Fighters flashed briefly on to the pages of history and literature, then vanished into the abyss of destitution. The Tinman, one of the protagonists in Hazlitt's marvellous essay, The Fight, was a man called Bill Hooper, who made saucepans in the Tot- tenham Court Road. He was taken up by sprigs of nobility, spoilt for his trade, and died of drink and VD, in great poverty. Poor Scroggins, whose real name was John Palmer, became a pothouse buffoon and died penniless in 1836, aged 48. The famous Game Chicken, real name Henry Pearce, also took to drink, though the cause of his death, at 32, was tuberculosis. Perhaps the most tragic case of all was Tom Cribb, who was champion for 15 years. Like many prizefighters who had amassed a bit of cash, he set himself up in a pub. People came from all over the world to see and admire him — and challenge him to fights — but his business, too, failed, and he lin- gered on till 1848, a sad and penniless old man.
These case-histories could be repeated again and again, right up to the present. Boxers seem to be uniquely inept at hang- ing on to their money, or indeed their health. But is is only fair to say there have been some exceptions. The man who taught Lord Byron to box, 'Gentleman John' Jack- son, not only made himself champion but ran a training gym in Old Bond Street and kept himself tremendously fit all his long life. He was said to be 'the finest formed man in Europe', 'the envy of all men and the admiration of all women', always beau- tifully dressed and much bowed-to as he walked down the Mayfair streets at precise- ly 5'2 miles an hour. Successful in business, he was in charge of security arrangements at George IV's coronation in 1821, ran charity performances for war-victims and the unemployed, and died in 1845, rich and honoured.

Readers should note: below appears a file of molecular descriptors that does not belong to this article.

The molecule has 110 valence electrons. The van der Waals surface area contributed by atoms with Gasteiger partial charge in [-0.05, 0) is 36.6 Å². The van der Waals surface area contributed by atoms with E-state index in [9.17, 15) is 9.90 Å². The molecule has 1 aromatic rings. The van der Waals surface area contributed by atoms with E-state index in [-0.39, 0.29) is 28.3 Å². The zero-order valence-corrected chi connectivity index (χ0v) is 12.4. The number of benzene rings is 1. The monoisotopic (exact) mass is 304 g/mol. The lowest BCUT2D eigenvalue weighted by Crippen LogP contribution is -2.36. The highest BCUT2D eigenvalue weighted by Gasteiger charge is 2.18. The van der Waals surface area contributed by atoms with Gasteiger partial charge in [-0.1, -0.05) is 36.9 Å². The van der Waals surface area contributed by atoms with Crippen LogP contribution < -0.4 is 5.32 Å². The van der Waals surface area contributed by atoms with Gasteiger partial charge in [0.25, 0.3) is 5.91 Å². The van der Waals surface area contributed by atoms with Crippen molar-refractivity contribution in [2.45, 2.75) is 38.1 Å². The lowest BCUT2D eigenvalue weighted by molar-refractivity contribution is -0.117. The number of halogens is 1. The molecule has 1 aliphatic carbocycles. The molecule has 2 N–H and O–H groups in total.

Jackson,. it is true, did not come from the depths: his father was a substantial builder. But John Gully was a butcher's son who went bankrupt aged 21 and had to fight his way up from the gutter. He too invested his winnings in a pub, but made a success of it, branched out into bloodstock and coal min- ing, and did well in both. He eventually bought a fine estate in Yorkshire. Even today it would be remarkable for a profes- sional boxer to become a member of parlia- ment — or a congressman for that matter — but Gully achieved it in 1832, when he became MP for Pontefract in the first reformed parliament. There have been few comparable success-stories in this century. One, however, was Gene Tunney, who twice beat the great Jack Dempsey, in 1926 and 1927, and retired unconquered. During the second world war his abilities were recognised by F.D. Roosevelt, who put him in charge of the US Navy's physical fitness programme. Tunney, too, lived into old age, a pillar of society.
But these are rare cases. Most champions enjoy brief years of glory, then swiftly tum- ble into pathos. But we have to ask: which is better for a poor and valiant man, with few brains but great strength — a blinding, intoxicating flash of fame, followed by oblivion, or a lifetime in narrow obscurity? For that, to be honest, is the choice. Most men of spirit would pick the first, and that is the only argument I can find for prize- fighting. But it is a frail one and unlikely to prevail for long. The days when well-heeled mobs pay to watch two men inflict lawful assault and battery on each other are surely numbered.